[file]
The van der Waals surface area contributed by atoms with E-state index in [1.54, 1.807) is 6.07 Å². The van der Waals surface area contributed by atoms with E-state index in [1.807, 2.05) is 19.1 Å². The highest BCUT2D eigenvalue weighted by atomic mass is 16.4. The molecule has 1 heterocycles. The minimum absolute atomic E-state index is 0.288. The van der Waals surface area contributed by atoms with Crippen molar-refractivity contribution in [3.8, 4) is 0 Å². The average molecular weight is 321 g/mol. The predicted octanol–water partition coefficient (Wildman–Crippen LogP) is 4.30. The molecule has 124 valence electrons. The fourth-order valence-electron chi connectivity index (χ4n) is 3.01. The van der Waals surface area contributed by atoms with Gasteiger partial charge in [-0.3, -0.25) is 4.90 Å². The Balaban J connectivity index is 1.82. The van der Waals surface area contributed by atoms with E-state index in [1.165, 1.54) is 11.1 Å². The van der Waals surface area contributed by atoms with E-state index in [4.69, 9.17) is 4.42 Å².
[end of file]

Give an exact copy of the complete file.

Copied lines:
The van der Waals surface area contributed by atoms with E-state index in [1.54, 1.807) is 6.07 Å². The van der Waals surface area contributed by atoms with E-state index in [1.807, 2.05) is 19.1 Å². The highest BCUT2D eigenvalue weighted by atomic mass is 16.4. The molecule has 1 heterocycles. The minimum absolute atomic E-state index is 0.288. The van der Waals surface area contributed by atoms with Crippen molar-refractivity contribution in [3.8, 4) is 0 Å². The average molecular weight is 321 g/mol. The predicted octanol–water partition coefficient (Wildman–Crippen LogP) is 4.30. The molecule has 124 valence electrons. The fourth-order valence-electron chi connectivity index (χ4n) is 3.01. The van der Waals surface area contributed by atoms with Gasteiger partial charge in [-0.3, -0.25) is 4.90 Å². The Balaban J connectivity index is 1.82. The van der Waals surface area contributed by atoms with E-state index in [1.165, 1.54) is 11.1 Å². The van der Waals surface area contributed by atoms with E-state index in [4.69, 9.17) is 4.42 Å².